- Builds on the recent resurgence in the director’s scholarly and popular reputation
- Edited by a leading authority on D.W. Griffith, who has published extensively on this controversial director
- Offers the most up-to-date, singularly comprehensive volume on one of the monumental figures in film studies
By the end of the 1960s, the Hollywood West of Tom Mix, Randolph Scott, and even John Wayne was passé—or so the story goes. Many film historians and critics have argued that movies portraying a mythic American West gave way to revisionist films that influential filmmakers such as Sam Peckinpah and Robert Altman made as violent critiques of the Western’s “golden years.”
Yet rumors surrounding the death of the Western have been greatly exaggerated, says film historian Andrew Patrick Nelson. Even as the Wild Bunch and John McCabe rode forth, John Wayne remained the Western’s number one box office draw. How, then, could there have been a revisionist reckoning at a time when the Duke was still in the saddle?
In Still in the Saddle, Nelson offers readers a new history of the Hollywood Western in the 1970s, a time when filmmakers tried to revive the genre by appealing to a diverse audience that included a new generation of socially conscious viewers. Nelson considers a comprehensive filmography of releases from 1969 to 1980 in light of the visual tropes and narratives developed and reworked in the genre from the 1930s to the present. In so doing, he reveals the complexity of what is probably the most interesting period in Western movie history. His incisive reevaluations of such celebrated (or infamous) films as The Wild Bunch and Heaven’s Gate and examinations of dozens of forgotten and neglected Westerns, including the final films of John Wayne, demonstrate that there was more to the 1970s Western than simple revision. Instead, we see not only important connections between canonical and lesser-known films of the period, but also continuities between these and older Westerns. Nelson believes an ongoing, cyclical process of regeneration thus transcends established divisions in the genre’s history.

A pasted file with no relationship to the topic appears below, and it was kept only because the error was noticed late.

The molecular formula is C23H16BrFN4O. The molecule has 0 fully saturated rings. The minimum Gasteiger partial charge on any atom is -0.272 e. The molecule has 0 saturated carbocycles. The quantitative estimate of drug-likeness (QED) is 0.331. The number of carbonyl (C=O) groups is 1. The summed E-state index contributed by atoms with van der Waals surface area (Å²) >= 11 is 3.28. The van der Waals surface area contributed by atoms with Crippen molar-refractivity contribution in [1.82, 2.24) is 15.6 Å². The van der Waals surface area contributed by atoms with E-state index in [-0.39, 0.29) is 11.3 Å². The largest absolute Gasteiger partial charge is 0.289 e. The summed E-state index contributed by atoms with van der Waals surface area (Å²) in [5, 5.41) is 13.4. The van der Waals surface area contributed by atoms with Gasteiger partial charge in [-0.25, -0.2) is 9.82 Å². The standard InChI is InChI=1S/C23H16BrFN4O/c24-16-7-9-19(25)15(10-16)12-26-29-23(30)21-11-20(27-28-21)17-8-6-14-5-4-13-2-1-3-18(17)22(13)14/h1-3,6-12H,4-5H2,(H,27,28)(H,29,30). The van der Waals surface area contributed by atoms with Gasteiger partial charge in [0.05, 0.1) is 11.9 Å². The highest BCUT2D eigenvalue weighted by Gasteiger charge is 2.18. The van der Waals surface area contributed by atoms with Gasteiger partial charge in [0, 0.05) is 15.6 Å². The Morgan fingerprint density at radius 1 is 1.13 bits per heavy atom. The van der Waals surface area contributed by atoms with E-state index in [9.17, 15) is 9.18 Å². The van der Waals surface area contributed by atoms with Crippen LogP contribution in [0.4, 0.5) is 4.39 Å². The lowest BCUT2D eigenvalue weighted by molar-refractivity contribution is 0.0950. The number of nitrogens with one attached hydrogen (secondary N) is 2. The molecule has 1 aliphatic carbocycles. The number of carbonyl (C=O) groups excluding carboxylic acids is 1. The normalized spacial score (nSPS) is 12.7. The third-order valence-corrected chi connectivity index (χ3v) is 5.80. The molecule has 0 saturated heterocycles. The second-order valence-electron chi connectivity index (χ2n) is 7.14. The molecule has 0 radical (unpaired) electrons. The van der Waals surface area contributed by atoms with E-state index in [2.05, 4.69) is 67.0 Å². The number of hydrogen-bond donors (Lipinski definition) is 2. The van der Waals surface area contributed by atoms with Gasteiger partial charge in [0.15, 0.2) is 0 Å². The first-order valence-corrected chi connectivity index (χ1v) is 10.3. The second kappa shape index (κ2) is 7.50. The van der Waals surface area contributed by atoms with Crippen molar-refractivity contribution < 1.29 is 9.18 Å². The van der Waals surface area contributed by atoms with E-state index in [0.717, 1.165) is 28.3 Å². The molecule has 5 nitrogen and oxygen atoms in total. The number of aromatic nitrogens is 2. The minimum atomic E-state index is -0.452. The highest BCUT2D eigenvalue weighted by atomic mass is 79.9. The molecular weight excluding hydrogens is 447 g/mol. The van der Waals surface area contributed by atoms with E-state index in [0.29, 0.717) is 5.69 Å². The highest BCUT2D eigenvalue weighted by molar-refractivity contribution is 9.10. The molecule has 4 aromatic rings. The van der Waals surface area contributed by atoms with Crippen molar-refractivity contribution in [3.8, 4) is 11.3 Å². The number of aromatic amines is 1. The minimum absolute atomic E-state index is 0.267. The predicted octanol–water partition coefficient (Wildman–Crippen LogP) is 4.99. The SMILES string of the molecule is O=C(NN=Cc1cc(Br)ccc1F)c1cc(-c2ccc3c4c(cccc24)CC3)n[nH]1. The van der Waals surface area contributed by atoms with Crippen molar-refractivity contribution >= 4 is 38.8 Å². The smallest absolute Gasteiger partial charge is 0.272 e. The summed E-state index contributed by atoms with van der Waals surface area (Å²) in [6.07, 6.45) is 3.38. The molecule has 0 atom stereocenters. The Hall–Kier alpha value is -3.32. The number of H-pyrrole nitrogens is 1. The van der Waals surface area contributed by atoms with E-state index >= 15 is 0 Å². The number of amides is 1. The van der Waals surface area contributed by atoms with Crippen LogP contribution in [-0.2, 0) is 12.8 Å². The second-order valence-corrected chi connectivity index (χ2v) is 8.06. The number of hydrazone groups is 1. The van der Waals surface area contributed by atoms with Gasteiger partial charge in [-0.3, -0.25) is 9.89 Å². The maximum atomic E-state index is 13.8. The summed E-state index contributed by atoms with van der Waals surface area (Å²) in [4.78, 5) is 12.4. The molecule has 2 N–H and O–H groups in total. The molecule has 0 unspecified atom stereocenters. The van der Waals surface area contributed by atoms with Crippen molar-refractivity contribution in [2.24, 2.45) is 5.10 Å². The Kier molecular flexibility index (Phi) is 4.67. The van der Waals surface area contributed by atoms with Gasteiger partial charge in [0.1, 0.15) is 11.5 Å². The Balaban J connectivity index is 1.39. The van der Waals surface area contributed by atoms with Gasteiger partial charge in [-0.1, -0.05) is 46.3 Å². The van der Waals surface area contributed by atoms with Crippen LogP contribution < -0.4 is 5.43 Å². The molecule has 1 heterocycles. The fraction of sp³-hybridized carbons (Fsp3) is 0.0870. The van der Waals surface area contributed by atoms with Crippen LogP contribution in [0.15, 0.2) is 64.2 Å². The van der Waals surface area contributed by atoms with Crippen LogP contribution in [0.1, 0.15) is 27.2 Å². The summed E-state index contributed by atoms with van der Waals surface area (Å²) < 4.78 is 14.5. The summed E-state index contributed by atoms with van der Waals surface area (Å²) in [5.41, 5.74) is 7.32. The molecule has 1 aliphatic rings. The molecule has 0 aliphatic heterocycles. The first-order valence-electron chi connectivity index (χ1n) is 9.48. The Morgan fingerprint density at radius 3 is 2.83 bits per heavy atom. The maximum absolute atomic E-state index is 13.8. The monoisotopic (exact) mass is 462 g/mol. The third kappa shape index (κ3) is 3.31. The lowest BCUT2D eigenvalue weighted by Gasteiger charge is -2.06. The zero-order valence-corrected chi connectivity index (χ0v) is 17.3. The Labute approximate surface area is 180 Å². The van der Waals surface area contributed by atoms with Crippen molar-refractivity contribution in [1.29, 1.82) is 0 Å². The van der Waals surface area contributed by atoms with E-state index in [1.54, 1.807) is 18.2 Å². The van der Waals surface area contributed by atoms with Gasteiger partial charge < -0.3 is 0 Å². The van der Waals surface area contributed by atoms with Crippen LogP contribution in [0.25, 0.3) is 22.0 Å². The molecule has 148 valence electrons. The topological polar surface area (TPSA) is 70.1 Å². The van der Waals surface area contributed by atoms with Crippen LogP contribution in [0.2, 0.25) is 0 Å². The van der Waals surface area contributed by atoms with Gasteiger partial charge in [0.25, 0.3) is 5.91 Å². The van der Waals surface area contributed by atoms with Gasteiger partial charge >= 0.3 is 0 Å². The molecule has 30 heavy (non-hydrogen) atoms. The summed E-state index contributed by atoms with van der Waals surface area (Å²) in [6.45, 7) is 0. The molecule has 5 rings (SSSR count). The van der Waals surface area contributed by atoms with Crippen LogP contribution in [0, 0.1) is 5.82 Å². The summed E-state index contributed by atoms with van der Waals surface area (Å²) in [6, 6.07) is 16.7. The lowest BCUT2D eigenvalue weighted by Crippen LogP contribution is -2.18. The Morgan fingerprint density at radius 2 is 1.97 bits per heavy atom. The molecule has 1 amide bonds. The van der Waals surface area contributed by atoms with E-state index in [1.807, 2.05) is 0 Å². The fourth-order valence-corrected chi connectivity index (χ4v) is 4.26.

Among the books currently challenging the prevailing “evolutionary” account of the Western, Still in the Saddle thoroughly revises our understanding of this exciting and misunderstood period in the Western’s history and adds innovatively and substantially to our knowledge of the genre as a whole.
In Contemporary Westerns: Film and Television since 1990, Andrew P. Nelson has collected essays that examine the trends and transformations in this underexplored period in Western film and television history. Addressing the new Western, they argue for the continued relevance and vibrancy of the genre as a narrative form. The book is organized into two sections: “Old West, New Stories” examines Westerns with common frontier locales, such as Dances with Wolves, Unforgiven, Deadwood, and True Grit. “New Wests, Old Stories” explores works in which familiar Western narratives, characters, and values are represented in more modern—and in one case futuristic—settings. Included are the films No Country for Old Men and There Will Be Blood, as well as the shows Firefly and Justified.
With a foreword by Edward Buscombe, as well as an introduction that provides a comprehensive overview, this volume offers readers a compelling argument for the healthy survival of the Western. Written for scholars as well as educated viewers, Contemporary Westerns explores the genre’s evolving relationship with American culture, history, and politics.